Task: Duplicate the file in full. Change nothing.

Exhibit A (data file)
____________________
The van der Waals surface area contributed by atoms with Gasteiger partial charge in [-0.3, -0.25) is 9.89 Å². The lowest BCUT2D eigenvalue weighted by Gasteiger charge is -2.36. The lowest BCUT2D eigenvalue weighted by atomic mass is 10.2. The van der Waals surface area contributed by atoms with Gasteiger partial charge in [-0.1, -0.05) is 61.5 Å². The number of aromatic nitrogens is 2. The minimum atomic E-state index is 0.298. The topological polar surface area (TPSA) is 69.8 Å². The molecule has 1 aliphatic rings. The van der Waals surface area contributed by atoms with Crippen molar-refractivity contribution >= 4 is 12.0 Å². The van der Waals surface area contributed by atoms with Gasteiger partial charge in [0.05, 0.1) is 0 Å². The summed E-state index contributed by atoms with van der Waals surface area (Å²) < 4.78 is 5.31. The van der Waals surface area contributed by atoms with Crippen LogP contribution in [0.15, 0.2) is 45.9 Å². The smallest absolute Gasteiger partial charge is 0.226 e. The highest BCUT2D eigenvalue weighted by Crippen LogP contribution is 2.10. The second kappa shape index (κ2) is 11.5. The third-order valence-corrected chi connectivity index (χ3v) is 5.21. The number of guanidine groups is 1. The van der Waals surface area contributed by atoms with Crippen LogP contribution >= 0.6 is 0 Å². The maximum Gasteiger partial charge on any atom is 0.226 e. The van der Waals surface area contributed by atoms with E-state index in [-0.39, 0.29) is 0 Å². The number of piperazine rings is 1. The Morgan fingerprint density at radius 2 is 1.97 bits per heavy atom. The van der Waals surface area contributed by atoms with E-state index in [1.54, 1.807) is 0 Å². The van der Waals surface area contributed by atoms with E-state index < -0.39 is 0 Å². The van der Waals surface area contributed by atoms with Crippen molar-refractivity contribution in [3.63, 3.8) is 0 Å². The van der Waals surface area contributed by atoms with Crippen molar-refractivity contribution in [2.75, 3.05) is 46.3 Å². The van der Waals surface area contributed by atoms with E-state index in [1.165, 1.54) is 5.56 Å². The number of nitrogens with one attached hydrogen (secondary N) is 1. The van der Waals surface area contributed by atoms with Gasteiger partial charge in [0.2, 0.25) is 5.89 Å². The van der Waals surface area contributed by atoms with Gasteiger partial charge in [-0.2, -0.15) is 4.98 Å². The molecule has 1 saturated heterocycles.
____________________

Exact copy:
The van der Waals surface area contributed by atoms with Gasteiger partial charge in [-0.3, -0.25) is 9.89 Å². The lowest BCUT2D eigenvalue weighted by Gasteiger charge is -2.36. The lowest BCUT2D eigenvalue weighted by atomic mass is 10.2. The van der Waals surface area contributed by atoms with Gasteiger partial charge in [-0.1, -0.05) is 61.5 Å². The number of aromatic nitrogens is 2. The minimum atomic E-state index is 0.298. The topological polar surface area (TPSA) is 69.8 Å². The molecule has 1 aliphatic rings. The van der Waals surface area contributed by atoms with Crippen molar-refractivity contribution >= 4 is 12.0 Å². The van der Waals surface area contributed by atoms with Gasteiger partial charge in [0.05, 0.1) is 0 Å². The summed E-state index contributed by atoms with van der Waals surface area (Å²) < 4.78 is 5.31. The van der Waals surface area contributed by atoms with Crippen LogP contribution in [0.15, 0.2) is 45.9 Å². The smallest absolute Gasteiger partial charge is 0.226 e. The highest BCUT2D eigenvalue weighted by Crippen LogP contribution is 2.10. The second kappa shape index (κ2) is 11.5. The third-order valence-corrected chi connectivity index (χ3v) is 5.21. The number of guanidine groups is 1. The van der Waals surface area contributed by atoms with Crippen LogP contribution >= 0.6 is 0 Å². The maximum Gasteiger partial charge on any atom is 0.226 e. The van der Waals surface area contributed by atoms with E-state index in [-0.39, 0.29) is 0 Å². The number of piperazine rings is 1. The Morgan fingerprint density at radius 2 is 1.97 bits per heavy atom. The van der Waals surface area contributed by atoms with E-state index in [1.54, 1.807) is 0 Å². The van der Waals surface area contributed by atoms with E-state index < -0.39 is 0 Å². The van der Waals surface area contributed by atoms with Crippen molar-refractivity contribution in [3.63, 3.8) is 0 Å². The van der Waals surface area contributed by atoms with Crippen molar-refractivity contribution in [2.75, 3.05) is 46.3 Å². The van der Waals surface area contributed by atoms with E-state index in [1.165, 1.54) is 5.56 Å². The number of nitrogens with one attached hydrogen (secondary N) is 1. The van der Waals surface area contributed by atoms with Gasteiger partial charge in [0.2, 0.25) is 5.89 Å². The van der Waals surface area contributed by atoms with Gasteiger partial charge in [-0.2, -0.15) is 4.98 Å². The molecule has 1 saturated heterocycles.